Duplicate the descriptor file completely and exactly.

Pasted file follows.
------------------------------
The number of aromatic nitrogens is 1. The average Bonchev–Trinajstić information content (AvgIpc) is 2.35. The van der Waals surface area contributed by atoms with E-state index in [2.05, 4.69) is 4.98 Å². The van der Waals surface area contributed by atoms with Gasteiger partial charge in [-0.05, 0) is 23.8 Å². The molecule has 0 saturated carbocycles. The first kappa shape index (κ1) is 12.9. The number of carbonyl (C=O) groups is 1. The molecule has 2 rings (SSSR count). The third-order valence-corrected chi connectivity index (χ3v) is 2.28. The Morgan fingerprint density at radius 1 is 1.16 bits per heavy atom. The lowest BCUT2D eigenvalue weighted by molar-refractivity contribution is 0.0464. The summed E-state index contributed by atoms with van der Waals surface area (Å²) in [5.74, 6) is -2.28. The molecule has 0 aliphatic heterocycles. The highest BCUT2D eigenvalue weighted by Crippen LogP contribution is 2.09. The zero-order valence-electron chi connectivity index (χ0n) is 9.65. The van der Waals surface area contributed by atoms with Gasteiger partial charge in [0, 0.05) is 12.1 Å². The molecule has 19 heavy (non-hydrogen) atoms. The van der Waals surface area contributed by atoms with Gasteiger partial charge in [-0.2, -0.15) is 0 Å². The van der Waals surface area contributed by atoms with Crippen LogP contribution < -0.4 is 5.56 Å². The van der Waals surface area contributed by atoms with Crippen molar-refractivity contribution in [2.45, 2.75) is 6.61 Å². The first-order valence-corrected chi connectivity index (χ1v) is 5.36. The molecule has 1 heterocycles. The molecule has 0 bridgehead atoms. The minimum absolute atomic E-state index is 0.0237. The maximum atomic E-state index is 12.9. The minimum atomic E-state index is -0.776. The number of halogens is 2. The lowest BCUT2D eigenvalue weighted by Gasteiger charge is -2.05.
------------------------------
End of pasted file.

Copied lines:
The number of aromatic nitrogens is 1. The average Bonchev–Trinajstić information content (AvgIpc) is 2.35. The van der Waals surface area contributed by atoms with E-state index in [2.05, 4.69) is 4.98 Å². The van der Waals surface area contributed by atoms with Gasteiger partial charge in [-0.05, 0) is 23.8 Å². The molecule has 0 saturated carbocycles. The first kappa shape index (κ1) is 12.9. The number of carbonyl (C=O) groups is 1. The molecule has 2 rings (SSSR count). The third-order valence-corrected chi connectivity index (χ3v) is 2.28. The Morgan fingerprint density at radius 1 is 1.16 bits per heavy atom. The lowest BCUT2D eigenvalue weighted by molar-refractivity contribution is 0.0464. The summed E-state index contributed by atoms with van der Waals surface area (Å²) in [5.74, 6) is -2.28. The molecule has 0 aliphatic heterocycles. The highest BCUT2D eigenvalue weighted by Crippen LogP contribution is 2.09. The zero-order valence-electron chi connectivity index (χ0n) is 9.65. The van der Waals surface area contributed by atoms with Gasteiger partial charge in [0, 0.05) is 12.1 Å². The molecule has 19 heavy (non-hydrogen) atoms. The van der Waals surface area contributed by atoms with Gasteiger partial charge in [-0.2, -0.15) is 0 Å². The van der Waals surface area contributed by atoms with Crippen LogP contribution < -0.4 is 5.56 Å². The van der Waals surface area contributed by atoms with Crippen molar-refractivity contribution in [2.45, 2.75) is 6.61 Å². The first-order valence-corrected chi connectivity index (χ1v) is 5.36. The molecule has 1 heterocycles. The molecule has 0 bridgehead atoms. The minimum absolute atomic E-state index is 0.0237. The maximum atomic E-state index is 12.9. The minimum atomic E-state index is -0.776. The number of halogens is 2. The lowest BCUT2D eigenvalue weighted by Gasteiger charge is -2.05.